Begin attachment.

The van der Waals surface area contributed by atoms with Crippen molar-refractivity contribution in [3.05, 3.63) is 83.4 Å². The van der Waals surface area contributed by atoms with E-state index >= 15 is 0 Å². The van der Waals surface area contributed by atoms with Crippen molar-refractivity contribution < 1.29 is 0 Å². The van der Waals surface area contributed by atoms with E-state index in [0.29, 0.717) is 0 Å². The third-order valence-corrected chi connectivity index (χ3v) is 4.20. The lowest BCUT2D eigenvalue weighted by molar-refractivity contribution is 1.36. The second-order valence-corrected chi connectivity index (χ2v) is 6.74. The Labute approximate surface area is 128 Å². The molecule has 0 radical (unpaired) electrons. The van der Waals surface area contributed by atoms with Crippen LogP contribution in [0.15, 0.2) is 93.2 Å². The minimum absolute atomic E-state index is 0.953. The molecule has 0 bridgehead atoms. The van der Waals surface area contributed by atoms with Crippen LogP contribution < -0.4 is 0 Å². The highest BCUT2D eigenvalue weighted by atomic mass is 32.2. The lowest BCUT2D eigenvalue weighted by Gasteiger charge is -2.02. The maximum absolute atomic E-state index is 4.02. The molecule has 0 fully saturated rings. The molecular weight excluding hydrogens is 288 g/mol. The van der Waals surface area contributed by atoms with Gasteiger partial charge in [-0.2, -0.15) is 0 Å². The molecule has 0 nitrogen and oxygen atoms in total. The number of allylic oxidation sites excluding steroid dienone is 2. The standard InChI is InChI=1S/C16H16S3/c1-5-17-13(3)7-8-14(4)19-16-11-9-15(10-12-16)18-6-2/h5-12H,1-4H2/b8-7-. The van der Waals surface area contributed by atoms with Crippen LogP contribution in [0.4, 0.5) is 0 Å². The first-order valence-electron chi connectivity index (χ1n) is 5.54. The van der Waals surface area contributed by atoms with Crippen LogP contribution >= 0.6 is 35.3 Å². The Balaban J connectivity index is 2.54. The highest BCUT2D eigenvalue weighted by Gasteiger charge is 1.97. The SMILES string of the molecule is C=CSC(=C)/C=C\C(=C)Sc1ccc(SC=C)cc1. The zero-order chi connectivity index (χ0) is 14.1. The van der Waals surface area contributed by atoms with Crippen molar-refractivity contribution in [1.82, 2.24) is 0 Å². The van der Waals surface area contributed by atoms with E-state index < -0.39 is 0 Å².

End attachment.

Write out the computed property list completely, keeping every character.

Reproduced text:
The van der Waals surface area contributed by atoms with Crippen molar-refractivity contribution in [3.05, 3.63) is 83.4 Å². The van der Waals surface area contributed by atoms with E-state index >= 15 is 0 Å². The van der Waals surface area contributed by atoms with Crippen molar-refractivity contribution < 1.29 is 0 Å². The van der Waals surface area contributed by atoms with E-state index in [0.29, 0.717) is 0 Å². The third-order valence-corrected chi connectivity index (χ3v) is 4.20. The lowest BCUT2D eigenvalue weighted by molar-refractivity contribution is 1.36. The second-order valence-corrected chi connectivity index (χ2v) is 6.74. The Labute approximate surface area is 128 Å². The molecule has 0 radical (unpaired) electrons. The van der Waals surface area contributed by atoms with Crippen LogP contribution in [0.15, 0.2) is 93.2 Å². The minimum absolute atomic E-state index is 0.953. The molecule has 0 bridgehead atoms. The van der Waals surface area contributed by atoms with Crippen LogP contribution < -0.4 is 0 Å². The highest BCUT2D eigenvalue weighted by atomic mass is 32.2. The lowest BCUT2D eigenvalue weighted by Gasteiger charge is -2.02. The maximum absolute atomic E-state index is 4.02. The molecule has 0 fully saturated rings. The molecular weight excluding hydrogens is 288 g/mol. The van der Waals surface area contributed by atoms with Gasteiger partial charge in [-0.2, -0.15) is 0 Å². The molecule has 0 nitrogen and oxygen atoms in total. The number of allylic oxidation sites excluding steroid dienone is 2. The standard InChI is InChI=1S/C16H16S3/c1-5-17-13(3)7-8-14(4)19-16-11-9-15(10-12-16)18-6-2/h5-12H,1-4H2/b8-7-. The van der Waals surface area contributed by atoms with Crippen LogP contribution in [0.4, 0.5) is 0 Å². The first-order valence-electron chi connectivity index (χ1n) is 5.54. The van der Waals surface area contributed by atoms with Crippen LogP contribution >= 0.6 is 35.3 Å². The Balaban J connectivity index is 2.54. The highest BCUT2D eigenvalue weighted by Gasteiger charge is 1.97. The SMILES string of the molecule is C=CSC(=C)/C=C\C(=C)Sc1ccc(SC=C)cc1. The zero-order chi connectivity index (χ0) is 14.1. The van der Waals surface area contributed by atoms with Crippen molar-refractivity contribution in [1.82, 2.24) is 0 Å². The van der Waals surface area contributed by atoms with E-state index < -0.39 is 0 Å².